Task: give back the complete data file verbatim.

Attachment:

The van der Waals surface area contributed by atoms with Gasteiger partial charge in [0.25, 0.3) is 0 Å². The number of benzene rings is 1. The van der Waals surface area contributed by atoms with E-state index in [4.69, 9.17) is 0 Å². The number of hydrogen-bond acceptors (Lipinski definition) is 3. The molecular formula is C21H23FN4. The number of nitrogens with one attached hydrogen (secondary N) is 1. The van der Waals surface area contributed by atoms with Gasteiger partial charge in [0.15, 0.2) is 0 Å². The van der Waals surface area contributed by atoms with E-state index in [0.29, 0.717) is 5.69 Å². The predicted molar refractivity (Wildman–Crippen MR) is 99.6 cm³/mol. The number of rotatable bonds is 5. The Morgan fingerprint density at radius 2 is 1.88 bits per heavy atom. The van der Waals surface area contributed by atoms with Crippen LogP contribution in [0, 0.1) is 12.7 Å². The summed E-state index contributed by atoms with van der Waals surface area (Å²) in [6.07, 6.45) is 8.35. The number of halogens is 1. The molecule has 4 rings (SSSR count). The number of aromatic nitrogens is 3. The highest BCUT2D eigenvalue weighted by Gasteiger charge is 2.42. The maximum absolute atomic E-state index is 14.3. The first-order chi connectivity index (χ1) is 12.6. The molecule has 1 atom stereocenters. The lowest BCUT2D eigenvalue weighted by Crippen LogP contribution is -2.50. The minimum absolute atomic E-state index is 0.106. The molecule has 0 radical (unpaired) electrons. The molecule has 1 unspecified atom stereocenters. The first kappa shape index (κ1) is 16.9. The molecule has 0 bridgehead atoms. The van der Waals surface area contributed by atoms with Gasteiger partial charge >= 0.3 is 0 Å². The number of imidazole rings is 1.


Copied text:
The van der Waals surface area contributed by atoms with Gasteiger partial charge in [0.25, 0.3) is 0 Å². The number of benzene rings is 1. The van der Waals surface area contributed by atoms with E-state index in [4.69, 9.17) is 0 Å². The number of hydrogen-bond acceptors (Lipinski definition) is 3. The molecular formula is C21H23FN4. The number of nitrogens with one attached hydrogen (secondary N) is 1. The van der Waals surface area contributed by atoms with Gasteiger partial charge in [0.15, 0.2) is 0 Å². The van der Waals surface area contributed by atoms with E-state index in [0.29, 0.717) is 5.69 Å². The predicted molar refractivity (Wildman–Crippen MR) is 99.6 cm³/mol. The number of rotatable bonds is 5. The Morgan fingerprint density at radius 2 is 1.88 bits per heavy atom. The van der Waals surface area contributed by atoms with Crippen LogP contribution in [0, 0.1) is 12.7 Å². The summed E-state index contributed by atoms with van der Waals surface area (Å²) in [6.07, 6.45) is 8.35. The number of halogens is 1. The molecule has 4 rings (SSSR count). The number of aromatic nitrogens is 3. The highest BCUT2D eigenvalue weighted by Gasteiger charge is 2.42. The maximum absolute atomic E-state index is 14.3. The first-order chi connectivity index (χ1) is 12.6. The molecule has 1 atom stereocenters. The lowest BCUT2D eigenvalue weighted by Crippen LogP contribution is -2.50. The minimum absolute atomic E-state index is 0.106. The molecule has 0 radical (unpaired) electrons. The molecule has 1 unspecified atom stereocenters. The first kappa shape index (κ1) is 16.9. The molecule has 0 bridgehead atoms. The van der Waals surface area contributed by atoms with Gasteiger partial charge >= 0.3 is 0 Å². The number of imidazole rings is 1.